Trustee Thomas P. Brennan: “Well, the only thing that’s really happening is that we’re trying to meet with other, other agencies I would say in the village—not agencies but other groups to see if we can formulate other uses that are out there, other buildings, structures. We’re working behind the scenes with different people in the village to see if there is anything else out there besides building a stand-alone building. And that’s really all that’s happening right now Kevin. We’re trying to get some information behind the scenes.”
Kevin W. Davis: “You just, you know, you’ve been trying to organize the meetings but there hasn’t been any meeting?”
Trustee Thomas P. Brennan: “No, no, no. I haven’t tried to organize any meetings. If I was gonna organize it, it would have been done. But we’ve been talking to different entities about what’s possible. What could possibly be done.”
Kevin W. Davis: “Well, it has been three years since the community center committee has been started and talked about and all we have, you know in return is an insufficient survey which didn’t even measure the costs which is the most important aspect of people want all this stuff in the community center but how do you know if you don’t know if they are willing to pay for it. And we have the meetings that are, that you are working on with the other agencies to maybe not build a stand-alone building and save money by using some services that we already have. But, I know government is supposed to slow but, I don’t think it’s supposed to be this slow. And ultimately, people want a community center if the costs are considered. But, if you have a stand-alone community center, it would have to go to a bond and there is a high likelihood that that bond would go down which means you spent a lot of time working on this only to get it defeated. So, you’re better off working on what you are working on now, getting low cost options, like working with the school district or other agencies for shared services because one of the popular items we saw was weightlifting and I’m sure the school gym isn’t used in the summer and they have weights, that could be an example. But, and also we have at the gym and a couple other private entities to provide some of these services. Although people think a community center will be free to go in there—there’s no such thing as a free lunch and they’ll still be paying for it. So, i just think this issue should stay on the table and shouldn’t just be ignored, you know, every year we say we need a community center because actions speak louder than words. That’s all I wanted to say.”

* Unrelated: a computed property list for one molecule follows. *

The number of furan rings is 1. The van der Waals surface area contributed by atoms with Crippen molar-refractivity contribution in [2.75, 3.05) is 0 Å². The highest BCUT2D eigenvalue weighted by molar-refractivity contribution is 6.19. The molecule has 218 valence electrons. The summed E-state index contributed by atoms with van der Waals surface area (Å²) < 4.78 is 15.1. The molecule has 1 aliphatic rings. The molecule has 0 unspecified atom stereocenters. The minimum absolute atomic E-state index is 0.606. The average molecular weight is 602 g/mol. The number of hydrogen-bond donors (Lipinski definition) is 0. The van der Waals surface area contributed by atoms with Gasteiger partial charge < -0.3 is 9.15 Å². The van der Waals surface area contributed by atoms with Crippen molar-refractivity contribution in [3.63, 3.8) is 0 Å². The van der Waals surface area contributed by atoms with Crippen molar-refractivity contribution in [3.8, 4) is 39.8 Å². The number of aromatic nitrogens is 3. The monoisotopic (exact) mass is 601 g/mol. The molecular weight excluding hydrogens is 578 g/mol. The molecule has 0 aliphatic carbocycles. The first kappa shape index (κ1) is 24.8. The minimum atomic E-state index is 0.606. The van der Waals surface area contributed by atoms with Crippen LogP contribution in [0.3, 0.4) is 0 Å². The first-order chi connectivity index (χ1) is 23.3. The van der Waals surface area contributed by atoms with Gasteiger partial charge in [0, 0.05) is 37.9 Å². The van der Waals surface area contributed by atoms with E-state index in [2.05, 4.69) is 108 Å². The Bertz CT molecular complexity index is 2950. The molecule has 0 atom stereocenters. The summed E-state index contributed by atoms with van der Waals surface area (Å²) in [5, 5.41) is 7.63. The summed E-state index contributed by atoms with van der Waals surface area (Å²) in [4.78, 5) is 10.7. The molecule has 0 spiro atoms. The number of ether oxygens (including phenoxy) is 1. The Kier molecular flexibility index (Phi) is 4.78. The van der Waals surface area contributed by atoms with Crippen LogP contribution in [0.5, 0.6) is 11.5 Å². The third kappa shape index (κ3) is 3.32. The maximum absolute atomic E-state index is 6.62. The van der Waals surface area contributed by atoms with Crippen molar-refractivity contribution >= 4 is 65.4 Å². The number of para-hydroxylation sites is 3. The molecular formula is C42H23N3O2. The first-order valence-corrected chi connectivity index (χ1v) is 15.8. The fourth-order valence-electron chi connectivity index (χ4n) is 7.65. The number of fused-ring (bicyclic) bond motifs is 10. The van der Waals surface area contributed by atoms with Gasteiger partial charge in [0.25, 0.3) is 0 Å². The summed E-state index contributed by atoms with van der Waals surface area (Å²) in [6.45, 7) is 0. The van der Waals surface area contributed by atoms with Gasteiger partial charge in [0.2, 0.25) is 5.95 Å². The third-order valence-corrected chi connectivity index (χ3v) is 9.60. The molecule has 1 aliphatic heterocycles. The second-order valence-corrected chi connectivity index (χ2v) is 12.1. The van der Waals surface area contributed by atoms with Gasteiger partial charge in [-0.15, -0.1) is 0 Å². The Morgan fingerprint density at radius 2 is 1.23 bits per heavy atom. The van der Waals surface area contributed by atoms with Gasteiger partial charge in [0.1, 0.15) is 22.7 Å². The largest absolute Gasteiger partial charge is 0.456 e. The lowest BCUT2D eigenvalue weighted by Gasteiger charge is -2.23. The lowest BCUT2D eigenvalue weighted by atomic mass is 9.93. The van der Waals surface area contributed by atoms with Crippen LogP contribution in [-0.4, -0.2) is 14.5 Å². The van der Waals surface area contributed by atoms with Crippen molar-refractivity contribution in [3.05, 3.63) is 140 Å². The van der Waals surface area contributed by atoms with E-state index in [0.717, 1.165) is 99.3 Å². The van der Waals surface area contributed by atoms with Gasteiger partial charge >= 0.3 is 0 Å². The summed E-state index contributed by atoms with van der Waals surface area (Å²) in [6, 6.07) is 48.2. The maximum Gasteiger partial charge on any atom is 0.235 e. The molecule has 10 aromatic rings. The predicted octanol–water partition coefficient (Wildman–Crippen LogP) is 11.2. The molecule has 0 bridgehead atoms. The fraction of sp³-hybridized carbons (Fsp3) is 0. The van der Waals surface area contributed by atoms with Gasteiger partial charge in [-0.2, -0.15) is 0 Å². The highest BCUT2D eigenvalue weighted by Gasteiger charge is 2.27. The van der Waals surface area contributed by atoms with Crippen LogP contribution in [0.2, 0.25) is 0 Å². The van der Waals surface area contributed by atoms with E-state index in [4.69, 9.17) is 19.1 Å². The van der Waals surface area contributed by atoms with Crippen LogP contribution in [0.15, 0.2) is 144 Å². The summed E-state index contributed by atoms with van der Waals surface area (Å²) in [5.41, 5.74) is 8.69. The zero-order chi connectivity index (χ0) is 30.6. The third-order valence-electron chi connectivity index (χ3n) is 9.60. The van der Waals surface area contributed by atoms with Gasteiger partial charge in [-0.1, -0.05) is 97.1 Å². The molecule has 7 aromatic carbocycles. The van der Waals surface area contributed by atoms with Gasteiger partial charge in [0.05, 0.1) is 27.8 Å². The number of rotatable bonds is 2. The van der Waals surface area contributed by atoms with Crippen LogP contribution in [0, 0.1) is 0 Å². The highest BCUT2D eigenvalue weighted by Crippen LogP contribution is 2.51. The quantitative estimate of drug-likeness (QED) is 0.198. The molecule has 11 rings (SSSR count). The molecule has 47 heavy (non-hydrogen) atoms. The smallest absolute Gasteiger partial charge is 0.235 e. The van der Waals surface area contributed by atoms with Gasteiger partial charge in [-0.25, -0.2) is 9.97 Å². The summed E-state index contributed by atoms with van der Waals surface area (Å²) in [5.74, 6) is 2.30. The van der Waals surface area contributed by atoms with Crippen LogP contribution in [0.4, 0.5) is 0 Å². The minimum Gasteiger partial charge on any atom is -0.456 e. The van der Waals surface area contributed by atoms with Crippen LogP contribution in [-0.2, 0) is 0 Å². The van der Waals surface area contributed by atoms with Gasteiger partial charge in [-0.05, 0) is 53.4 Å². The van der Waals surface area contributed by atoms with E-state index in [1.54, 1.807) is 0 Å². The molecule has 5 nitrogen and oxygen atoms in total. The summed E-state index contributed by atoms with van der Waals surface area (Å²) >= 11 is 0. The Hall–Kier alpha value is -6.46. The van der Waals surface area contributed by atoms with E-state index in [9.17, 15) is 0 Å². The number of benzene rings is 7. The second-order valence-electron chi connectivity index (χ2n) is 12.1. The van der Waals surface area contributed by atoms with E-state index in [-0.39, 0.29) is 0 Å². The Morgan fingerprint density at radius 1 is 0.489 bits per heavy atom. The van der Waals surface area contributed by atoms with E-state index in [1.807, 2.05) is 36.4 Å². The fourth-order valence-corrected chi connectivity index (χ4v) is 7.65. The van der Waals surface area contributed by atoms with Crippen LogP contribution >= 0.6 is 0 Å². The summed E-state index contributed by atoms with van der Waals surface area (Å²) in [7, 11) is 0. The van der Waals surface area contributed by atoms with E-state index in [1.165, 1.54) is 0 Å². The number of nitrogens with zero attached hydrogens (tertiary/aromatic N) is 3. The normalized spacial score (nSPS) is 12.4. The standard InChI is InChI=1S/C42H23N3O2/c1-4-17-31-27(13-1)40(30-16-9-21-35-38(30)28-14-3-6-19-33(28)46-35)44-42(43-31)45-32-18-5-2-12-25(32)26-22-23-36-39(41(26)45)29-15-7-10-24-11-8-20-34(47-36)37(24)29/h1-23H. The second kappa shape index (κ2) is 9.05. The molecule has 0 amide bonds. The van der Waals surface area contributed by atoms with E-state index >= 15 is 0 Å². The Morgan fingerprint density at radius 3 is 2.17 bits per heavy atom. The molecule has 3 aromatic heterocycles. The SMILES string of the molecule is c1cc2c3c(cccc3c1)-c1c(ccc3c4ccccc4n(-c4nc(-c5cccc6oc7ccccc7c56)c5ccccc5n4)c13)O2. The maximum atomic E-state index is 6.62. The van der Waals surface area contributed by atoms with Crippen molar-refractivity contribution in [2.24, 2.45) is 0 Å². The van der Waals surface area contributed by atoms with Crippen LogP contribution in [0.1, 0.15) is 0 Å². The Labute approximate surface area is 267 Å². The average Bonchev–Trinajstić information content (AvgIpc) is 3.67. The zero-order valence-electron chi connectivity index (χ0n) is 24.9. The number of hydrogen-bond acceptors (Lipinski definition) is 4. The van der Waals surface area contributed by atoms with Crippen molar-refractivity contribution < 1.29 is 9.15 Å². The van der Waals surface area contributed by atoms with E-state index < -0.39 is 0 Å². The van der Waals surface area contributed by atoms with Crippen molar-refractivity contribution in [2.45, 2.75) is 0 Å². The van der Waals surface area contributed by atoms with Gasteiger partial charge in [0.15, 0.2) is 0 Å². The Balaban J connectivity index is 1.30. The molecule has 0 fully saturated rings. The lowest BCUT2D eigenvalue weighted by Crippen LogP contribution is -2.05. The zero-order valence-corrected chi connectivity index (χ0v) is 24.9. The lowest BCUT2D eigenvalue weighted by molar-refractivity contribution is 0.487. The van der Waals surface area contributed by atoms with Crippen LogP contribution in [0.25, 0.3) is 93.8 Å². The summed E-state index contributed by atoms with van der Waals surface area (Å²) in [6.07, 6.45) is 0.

Mayor Gregory Schmidt: “Thank you.”
Trustee Thomas P. Brennan: “Thank you Kevin.”
Mayor Gregory Schmidt: “And again. Just with that, you know, um, all the decisions we make are based on priorities and ah, looking at the community center ah, and questioning the community on that was an important question ah, because anytime we have an opportunity to share services with anybody else that’s exactly what we are looking at. We are working with the fire department to see if we can use some of the firehouses as possible ah, means of addressing some of these needs and in terms of cost we have to look at all of the things we have to do and right now we are looking at creating a separate ambulance corps that may require a separate building and so that is a cost we have to look at. So with all of these things it’s a matter of evaluating you know, where we are and what we can do but I think the survey was an important part of ah, looking at this community what the community wants as a community, we’re going to use that information as we move forward. Next.”